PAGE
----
The CBC’s copyright infringement lawsuit against the Conservative Party over the use of seven short video clips in a campaign ad and several Twitter postings sparked a torrent of criticism as even CBC supporters wondered what executives were thinking. My Globe and Mail op-ed notes that the public broadcaster claimed it was defending the independence of its journalists and journalism, yet the opposite predictably occurred, with many believing that the lawsuit itself demonstrated a political bias.
Not only that, it caught two CBC journalists – Rosemary Barton and John Paul Tasker – in the crossfire by naming both as plaintiffs in the lawsuit. The CBC now says it will file an application to remove them from the suit, but the potential reputational harm arising from suing a political party may be difficult to undo.
The lawsuit is all the more puzzling because the legal claims are quite weak. The majority of the seven clips do not even include CBC journalist. Three are taken from the English-language leaders’ debate and one from a town-hall meeting with Liberal leader Justin Trudeau. Of the remaining clips, Ms. Barton says nothing in one and the others run for a total of ten seconds.
Given their short duration, appropriate attribution, and legitimate use for political expression, the Conservative Party has a very strong fair dealing argument, which permits reasonable uses without requiring rights holder permission. In fact, the Supreme Court of Canada issued a ruling just last month that strongly affirmed users’ rights and the need for balance in copyright. In other words, the CBC may own the clips, but copyright law does not grant them absolute control over all of their uses.
The decision to file the lawsuit just over a week before the October 21st election is similarly inexplicable. The Conservative Party may have had a strong legal case, but it nevertheless took down the videos containing the clips at issue before the lawsuit was even launched. The CBC could easily have waited until after the election to seek an injunction blocking further use of its content. Instead, by filing in the middle of the election campaign, it placed its reputation and that of its journalists at risk.
Yet perhaps worse than poor legal judgment is what the CBC’s effort to use copyright to stifle political expression says about its strategic thinking. The public broadcaster talks about embracing the digital environment, but over the past two years it has advocated for new taxes on internet and wireless services, supported website blocking without court oversight, likened foreign internet streaming services to cultural imperialists, and signalled that Canadian television producers should look elsewhere if they’re thinking of partnering with services such as Netflix.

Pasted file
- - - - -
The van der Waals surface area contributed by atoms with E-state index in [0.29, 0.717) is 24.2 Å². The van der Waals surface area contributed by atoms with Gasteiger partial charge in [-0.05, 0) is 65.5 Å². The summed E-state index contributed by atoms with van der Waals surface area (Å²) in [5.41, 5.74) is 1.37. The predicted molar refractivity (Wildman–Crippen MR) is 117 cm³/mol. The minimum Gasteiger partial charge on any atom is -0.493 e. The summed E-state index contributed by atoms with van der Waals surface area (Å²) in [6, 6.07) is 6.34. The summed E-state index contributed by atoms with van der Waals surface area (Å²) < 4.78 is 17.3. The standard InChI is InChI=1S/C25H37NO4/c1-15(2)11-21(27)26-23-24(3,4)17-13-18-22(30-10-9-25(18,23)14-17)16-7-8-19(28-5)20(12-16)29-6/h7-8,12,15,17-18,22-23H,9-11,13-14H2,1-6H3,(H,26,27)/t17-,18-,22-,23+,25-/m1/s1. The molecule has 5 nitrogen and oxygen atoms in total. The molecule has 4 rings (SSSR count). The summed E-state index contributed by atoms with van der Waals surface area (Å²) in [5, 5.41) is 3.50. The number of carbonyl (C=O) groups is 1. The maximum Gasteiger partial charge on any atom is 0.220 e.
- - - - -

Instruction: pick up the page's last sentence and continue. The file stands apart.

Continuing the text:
Ironically, rather than battling the internet, the CBC should recognize that the online world provides an exceptional opportunity to demonstrate its value to Canadians. While some have characterized the CBC’s role in providing digital news as an unfair, publicly-subsidized competitor to private news services, the industry’s increasing reliance on paywalls is precisely why the CBC should be offering a free, taxpayer-backed digital alternative that ensures that all Canadians have access to reliable news and expert opinion without regard for their ability to pay for it.
Moreover, the CBC could further distinguish itself from private broadcasters and media organizations by following the recommendation found in the Public Policy Forum report Shattered Mirror to adopt an open licence for its news content. That approach would allow others to freely use the content without fear of the kinds of lawsuits it just launched. The Liberal government has played around the edges of this idea, using its 2018 budget to announce $50 million in support for local journalism to create open source news content and committing in its 2019 election platform to requiring the CBC to share its digital tools with journalism startups and community newspapers.
The CBC will be back in court on Tuesday as it tries to withdraw its journalists as named plaintiffs from its copyright lawsuit. But this incident reinforces that it will take more than an amended pleading to fix a public broadcaster that has lost its way in the digital world.